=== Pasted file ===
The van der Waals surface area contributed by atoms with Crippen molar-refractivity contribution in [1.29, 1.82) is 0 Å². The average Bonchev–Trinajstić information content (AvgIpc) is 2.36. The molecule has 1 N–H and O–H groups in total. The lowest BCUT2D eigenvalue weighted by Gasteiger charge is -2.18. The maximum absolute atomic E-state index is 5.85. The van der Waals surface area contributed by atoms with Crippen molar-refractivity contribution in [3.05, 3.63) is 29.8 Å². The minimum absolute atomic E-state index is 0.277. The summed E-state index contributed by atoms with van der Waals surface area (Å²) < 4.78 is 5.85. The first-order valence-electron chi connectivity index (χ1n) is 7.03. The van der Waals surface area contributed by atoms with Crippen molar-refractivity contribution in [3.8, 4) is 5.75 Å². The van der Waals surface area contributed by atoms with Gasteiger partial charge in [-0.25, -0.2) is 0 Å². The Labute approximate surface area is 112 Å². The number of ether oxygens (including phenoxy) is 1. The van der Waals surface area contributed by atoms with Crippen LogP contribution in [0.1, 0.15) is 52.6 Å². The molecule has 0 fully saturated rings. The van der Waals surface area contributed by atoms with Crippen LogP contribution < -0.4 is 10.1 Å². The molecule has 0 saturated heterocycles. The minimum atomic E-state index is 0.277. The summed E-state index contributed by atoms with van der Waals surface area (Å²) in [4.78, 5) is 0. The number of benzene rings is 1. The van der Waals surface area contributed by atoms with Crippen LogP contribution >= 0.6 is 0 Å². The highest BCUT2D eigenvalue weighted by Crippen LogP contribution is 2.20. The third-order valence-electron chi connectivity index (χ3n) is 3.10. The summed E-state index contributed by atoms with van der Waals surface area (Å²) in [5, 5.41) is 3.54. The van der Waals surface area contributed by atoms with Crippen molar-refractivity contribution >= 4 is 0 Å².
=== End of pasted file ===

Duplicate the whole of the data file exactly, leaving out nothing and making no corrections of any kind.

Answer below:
The van der Waals surface area contributed by atoms with Crippen molar-refractivity contribution in [1.29, 1.82) is 0 Å². The average Bonchev–Trinajstić information content (AvgIpc) is 2.36. The molecule has 1 N–H and O–H groups in total. The lowest BCUT2D eigenvalue weighted by Gasteiger charge is -2.18. The maximum absolute atomic E-state index is 5.85. The van der Waals surface area contributed by atoms with Crippen molar-refractivity contribution in [3.05, 3.63) is 29.8 Å². The minimum absolute atomic E-state index is 0.277. The summed E-state index contributed by atoms with van der Waals surface area (Å²) < 4.78 is 5.85. The first-order valence-electron chi connectivity index (χ1n) is 7.03. The van der Waals surface area contributed by atoms with Crippen molar-refractivity contribution in [3.8, 4) is 5.75 Å². The van der Waals surface area contributed by atoms with Gasteiger partial charge in [-0.25, -0.2) is 0 Å². The Labute approximate surface area is 112 Å². The number of ether oxygens (including phenoxy) is 1. The van der Waals surface area contributed by atoms with Crippen LogP contribution in [0.1, 0.15) is 52.6 Å². The molecule has 0 fully saturated rings. The van der Waals surface area contributed by atoms with Crippen LogP contribution < -0.4 is 10.1 Å². The molecule has 0 saturated heterocycles. The minimum atomic E-state index is 0.277. The summed E-state index contributed by atoms with van der Waals surface area (Å²) in [4.78, 5) is 0. The number of benzene rings is 1. The van der Waals surface area contributed by atoms with Crippen LogP contribution >= 0.6 is 0 Å². The highest BCUT2D eigenvalue weighted by Crippen LogP contribution is 2.20. The third-order valence-electron chi connectivity index (χ3n) is 3.10. The summed E-state index contributed by atoms with van der Waals surface area (Å²) in [5, 5.41) is 3.54. The van der Waals surface area contributed by atoms with Crippen molar-refractivity contribution >= 4 is 0 Å².